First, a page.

Kevin Majeres MD | Aquinas, Adrenaline, and the Dangers of Antidepressants
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Aquinas, Adrenaline, and the Dangers of Antidepressants

22 Oct Aquinas, Adrenaline, and the Dangers of Antidepressants

A recent study in Neuropsychopharmacology by West et (2010 July; 35; 1653) has suggested a possible mechanism for the increase in suicidality, anxiety, and/or irritability sometimes seen when starting antidepressants. Using rats, the researchers measured the activity of the part of the brain that releases noradrenaline, called the locus ceruleus (LC), and correlated this activity with their behavior.

In humans we observe that LC activity grows calmer when patients are successfully treated with antidepressants. In this study of rats, the antidepressant had the same results. Early in treatment, however, there was a paradoxical increase in LC activity seen in younger rats. Simultaneously, these rats displayed increased depression-like behaviors during the “forced swim test” (the name says it all).

So what does this have to do with humans — and with Aquinas?

Plato was the first to divide emotions into two major categories, the “spirited” and the “appetitive.” Receiving this distinction via Aristotle, Aquinas elaborated on it in the Summa Theologiae, renaming the spirited part as the “irascible,” after anger, and the appetitive part as “concupiscible,” after desire (clearly, he wrote in Latin!). All the emotions in their essence are responses toward sensible things. The emotions that generally correspond to evil things (not necessarily moral evil — a flat tire is also an “evil” suffered by the driver) are hate, aversion, and sadness; but when these evils immediately invoke the fight-or-flight-or-freeze response, the list includes anger (fight), fear (flight), and despair (freeze).

According to Aquinas, these irascible “fight-flight-freeze” emotions all intrinsically involve a surge in energy; according to neuroscience, we know that this energy surge involves an increase in LC activity. A Thomistic neuroscientist would have predicted that anything that causes an increase in the activity of the LC will likewise cause an increase in the irascible emotions.

And this is exactly what happens. As the young rats LC activity increased, their despairing behavior (giving up on the forced swim test) increased; in those rats who did not have despairing behaviors, their LC activity remained normal.

Assuming that the response in humans mirrors that of the animals studied — and in this branch of neuroscience, it typically does — it is likely that the surge in LC activity soon after starting an antidepressant underlies the emotional dangers seen in this time period. For reasons still unknown and un-theorized, some patients experience this surge more in anger, and they become noticeably irritable; others seem to shunt the surge into anxiety, often to the point of having panic attacks (which is why many psychiatrists prescribe Xanax, Klonopin or Ativan during the start-up phase); and others, of greatest concern, experience a surge in despair, leading to suicidal thoughts and actions. Unfortunately, these emotions are not mutually exclusive: in the most serious cases, anger, fear, and despair all surge together.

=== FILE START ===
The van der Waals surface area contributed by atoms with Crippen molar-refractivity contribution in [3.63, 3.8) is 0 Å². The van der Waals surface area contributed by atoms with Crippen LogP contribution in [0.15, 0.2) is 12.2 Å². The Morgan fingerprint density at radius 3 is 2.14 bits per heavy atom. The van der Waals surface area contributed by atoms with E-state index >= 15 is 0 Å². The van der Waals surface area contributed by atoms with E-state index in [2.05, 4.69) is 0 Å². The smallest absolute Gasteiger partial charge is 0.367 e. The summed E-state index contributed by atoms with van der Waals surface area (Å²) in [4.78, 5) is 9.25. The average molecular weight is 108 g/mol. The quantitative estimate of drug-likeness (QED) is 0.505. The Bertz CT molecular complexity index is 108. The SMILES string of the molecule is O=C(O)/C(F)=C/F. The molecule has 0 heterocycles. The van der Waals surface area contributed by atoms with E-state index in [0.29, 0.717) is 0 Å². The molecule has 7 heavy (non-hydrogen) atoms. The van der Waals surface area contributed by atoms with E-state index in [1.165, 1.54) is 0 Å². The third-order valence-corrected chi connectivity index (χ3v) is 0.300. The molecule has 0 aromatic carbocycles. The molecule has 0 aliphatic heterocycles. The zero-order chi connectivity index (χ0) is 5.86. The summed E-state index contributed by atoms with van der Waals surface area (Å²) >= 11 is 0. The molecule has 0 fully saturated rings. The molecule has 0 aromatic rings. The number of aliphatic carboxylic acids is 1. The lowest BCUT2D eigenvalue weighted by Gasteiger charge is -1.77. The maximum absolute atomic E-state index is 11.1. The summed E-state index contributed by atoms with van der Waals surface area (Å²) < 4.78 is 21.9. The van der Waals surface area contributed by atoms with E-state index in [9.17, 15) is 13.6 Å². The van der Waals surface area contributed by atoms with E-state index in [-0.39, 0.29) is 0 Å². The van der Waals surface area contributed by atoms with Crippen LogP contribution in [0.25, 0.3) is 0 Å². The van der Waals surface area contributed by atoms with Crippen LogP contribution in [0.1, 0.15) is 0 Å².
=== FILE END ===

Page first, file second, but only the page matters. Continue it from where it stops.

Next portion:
In fairness to the antidepressants, it must be said that the LC adrenaline surge does not present problems for the majority of patients. If an antidepressant is prescribed, there are strategies for navigating the surge to prevent it from being disruptive.

The first thing a psychiatrist must do is inform patients of the irritability, anxiety, and despair (suicidality) that they may experience. People need to understand what is happening to their emotions. The very act of taking antidepressants can lead someone to second-guess the meaning of their emotional lives; having them go unexpectedly into fight-flight-freeze would only make things more confusing. If the emotional surge is expected, however, it is normalized and made understandable. Warning the patient makes it more likely that the patient will be mindful of the emotional surge when it occurs and then tell his or her doctor.

Starting the medicines at low doses and gradually titrating to higher ones has been key, in my experience, to avoiding this irascible surge. This approach is at variance with the findings in the study, however; when the rats were given doses two or four times higher, the LC surge didn’t occur. This is one finding from research that I am not willing to attempt replicating — starting low and going slow has been working fine. Patients who previously had bad experiences with antidepressants (e.g., had an irascible emotion surge) have almost always done very well on re-attempts when the starting dose was sufficiently small. I tell my patients that start antidepressants that if they have an increase in irritability or anxiety, they should cut the dose in half. (If they have an increase in despair, I have them call me directly.)

A third thing psychiatrists can do is to offer their patients cognitive-behavioral therapy for their depression, rather than using medicines. This is my first choice in most cases, and the research supporting CBT as a first-line treatment is excellent. Other non-medical interventions, such as more frequent exercise (read “Spark,” by John Ratey) can also help patients improve without medications.